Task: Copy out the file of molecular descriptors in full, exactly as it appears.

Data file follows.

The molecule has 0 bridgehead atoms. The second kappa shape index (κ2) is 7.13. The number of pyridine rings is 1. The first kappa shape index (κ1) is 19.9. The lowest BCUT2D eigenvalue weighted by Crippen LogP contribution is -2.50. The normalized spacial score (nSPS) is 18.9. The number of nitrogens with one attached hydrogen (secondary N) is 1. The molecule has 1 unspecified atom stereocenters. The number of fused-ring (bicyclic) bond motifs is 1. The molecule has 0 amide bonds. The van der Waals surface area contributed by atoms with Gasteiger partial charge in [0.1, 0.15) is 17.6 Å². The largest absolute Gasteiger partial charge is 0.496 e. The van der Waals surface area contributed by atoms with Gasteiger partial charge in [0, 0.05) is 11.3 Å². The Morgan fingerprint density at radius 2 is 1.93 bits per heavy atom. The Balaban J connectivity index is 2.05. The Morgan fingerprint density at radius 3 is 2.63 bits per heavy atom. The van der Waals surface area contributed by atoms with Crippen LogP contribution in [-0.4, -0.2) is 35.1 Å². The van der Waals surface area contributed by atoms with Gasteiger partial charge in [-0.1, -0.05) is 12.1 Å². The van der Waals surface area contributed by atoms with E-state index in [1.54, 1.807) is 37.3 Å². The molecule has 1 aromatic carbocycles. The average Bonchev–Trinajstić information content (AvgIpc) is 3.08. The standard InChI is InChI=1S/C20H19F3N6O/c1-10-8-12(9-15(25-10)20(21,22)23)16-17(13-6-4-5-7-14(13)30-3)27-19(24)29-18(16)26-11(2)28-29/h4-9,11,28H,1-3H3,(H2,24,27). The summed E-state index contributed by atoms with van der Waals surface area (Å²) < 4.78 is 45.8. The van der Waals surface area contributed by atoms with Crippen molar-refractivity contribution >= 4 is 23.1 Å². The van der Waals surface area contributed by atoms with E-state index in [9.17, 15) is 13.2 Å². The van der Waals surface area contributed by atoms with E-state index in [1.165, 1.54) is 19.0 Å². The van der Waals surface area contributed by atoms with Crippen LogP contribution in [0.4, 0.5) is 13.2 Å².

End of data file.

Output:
The molecule has 0 bridgehead atoms. The second kappa shape index (κ2) is 7.13. The number of pyridine rings is 1. The first kappa shape index (κ1) is 19.9. The lowest BCUT2D eigenvalue weighted by Crippen LogP contribution is -2.50. The normalized spacial score (nSPS) is 18.9. The number of nitrogens with one attached hydrogen (secondary N) is 1. The molecule has 1 unspecified atom stereocenters. The number of fused-ring (bicyclic) bond motifs is 1. The molecule has 0 amide bonds. The van der Waals surface area contributed by atoms with Gasteiger partial charge in [0.1, 0.15) is 17.6 Å². The largest absolute Gasteiger partial charge is 0.496 e. The van der Waals surface area contributed by atoms with Gasteiger partial charge in [0, 0.05) is 11.3 Å². The Morgan fingerprint density at radius 2 is 1.93 bits per heavy atom. The Balaban J connectivity index is 2.05. The Morgan fingerprint density at radius 3 is 2.63 bits per heavy atom. The van der Waals surface area contributed by atoms with Crippen LogP contribution in [-0.4, -0.2) is 35.1 Å². The van der Waals surface area contributed by atoms with Gasteiger partial charge in [-0.1, -0.05) is 12.1 Å². The van der Waals surface area contributed by atoms with E-state index in [1.54, 1.807) is 37.3 Å². The molecule has 1 aromatic carbocycles. The average Bonchev–Trinajstić information content (AvgIpc) is 3.08. The standard InChI is InChI=1S/C20H19F3N6O/c1-10-8-12(9-15(25-10)20(21,22)23)16-17(13-6-4-5-7-14(13)30-3)27-19(24)29-18(16)26-11(2)28-29/h4-9,11,28H,1-3H3,(H2,24,27). The summed E-state index contributed by atoms with van der Waals surface area (Å²) < 4.78 is 45.8. The van der Waals surface area contributed by atoms with Crippen molar-refractivity contribution >= 4 is 23.1 Å². The van der Waals surface area contributed by atoms with E-state index in [9.17, 15) is 13.2 Å². The van der Waals surface area contributed by atoms with E-state index in [1.165, 1.54) is 19.0 Å². The van der Waals surface area contributed by atoms with Crippen LogP contribution in [0.4, 0.5) is 13.2 Å².